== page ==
In my research I get to interview experts in my industry such as the seasoned Bill Johnston, who’s a community expert and is very involved with community based conferences. In the video above, find out from Bill why he thinks that Marketing should, and should not own the community strategy. Bill also shares how to ‘kick-start’ a community, fortunately, it aligns with objectives first.
The timing of this video is great, as it ties in with what I read from one of the authors of the Cluetrain Manifesto:
Secondly, respected internet ‘uncle’ Doc Searls wrote a great post The only real social networks are personal ones in response to my questions of “Should a brand join or build their own social network”. This is a very relevant question to the time, one that I’m getting asked by our clients frequently. Of course I have an answer, but it depends on what they are trying to achieve. Quite frankly, while I understand Doc’s point, (people over brand) getting marketing organizations to relax is difficult and scary, baby steps are needed.
Doc makes the following points:
First, I’m not sure a “brand” can get social at all. Second, the notion of “brands” either “building” or “joining” social networks strikes me as inherently promotional in either case, and therefore compromised as a “social” effort. Third, I’m not sure social networks are “built” in any case. Seems to me they’re more organic than structural. Fourth, the thing companies need to do most is stop being all “strategic” about how their people communicate.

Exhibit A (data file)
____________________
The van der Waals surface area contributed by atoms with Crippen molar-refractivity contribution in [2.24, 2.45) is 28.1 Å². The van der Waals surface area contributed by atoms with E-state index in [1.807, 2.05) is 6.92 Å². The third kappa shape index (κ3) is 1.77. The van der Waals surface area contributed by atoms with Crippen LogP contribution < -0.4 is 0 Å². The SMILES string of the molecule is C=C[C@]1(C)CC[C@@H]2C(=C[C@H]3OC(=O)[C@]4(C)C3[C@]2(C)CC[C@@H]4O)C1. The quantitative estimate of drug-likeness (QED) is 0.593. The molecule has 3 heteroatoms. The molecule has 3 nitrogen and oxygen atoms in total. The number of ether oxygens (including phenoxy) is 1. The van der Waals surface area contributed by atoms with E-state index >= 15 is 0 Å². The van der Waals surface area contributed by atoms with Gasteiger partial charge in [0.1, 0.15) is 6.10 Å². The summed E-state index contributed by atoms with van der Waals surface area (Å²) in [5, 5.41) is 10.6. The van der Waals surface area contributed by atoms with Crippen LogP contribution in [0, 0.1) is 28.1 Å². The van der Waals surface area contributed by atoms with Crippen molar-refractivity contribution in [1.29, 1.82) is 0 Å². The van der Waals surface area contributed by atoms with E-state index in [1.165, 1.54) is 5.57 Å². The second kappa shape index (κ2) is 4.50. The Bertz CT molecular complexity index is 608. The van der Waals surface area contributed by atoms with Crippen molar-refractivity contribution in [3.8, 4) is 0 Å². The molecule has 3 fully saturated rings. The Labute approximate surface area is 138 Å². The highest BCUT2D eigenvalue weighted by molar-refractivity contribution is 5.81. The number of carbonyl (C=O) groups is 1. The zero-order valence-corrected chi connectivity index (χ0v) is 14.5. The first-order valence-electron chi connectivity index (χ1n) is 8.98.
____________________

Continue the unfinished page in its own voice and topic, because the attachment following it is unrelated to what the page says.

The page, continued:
Chime in: The important questions
It’s important that we explore this issue on both sides, so if you’re a marketeer (or a vendor) please read Doc’s post and weigh in on the issue:
So who really ‘owns’ the community? Who should be leading the charge within a company to do this? Is Doc right? Brands can never be part of communities, only people can?
Update: Shel chimes in and thinks I’m getting too close to clients am I sell out? Be sure to read my comment on his post.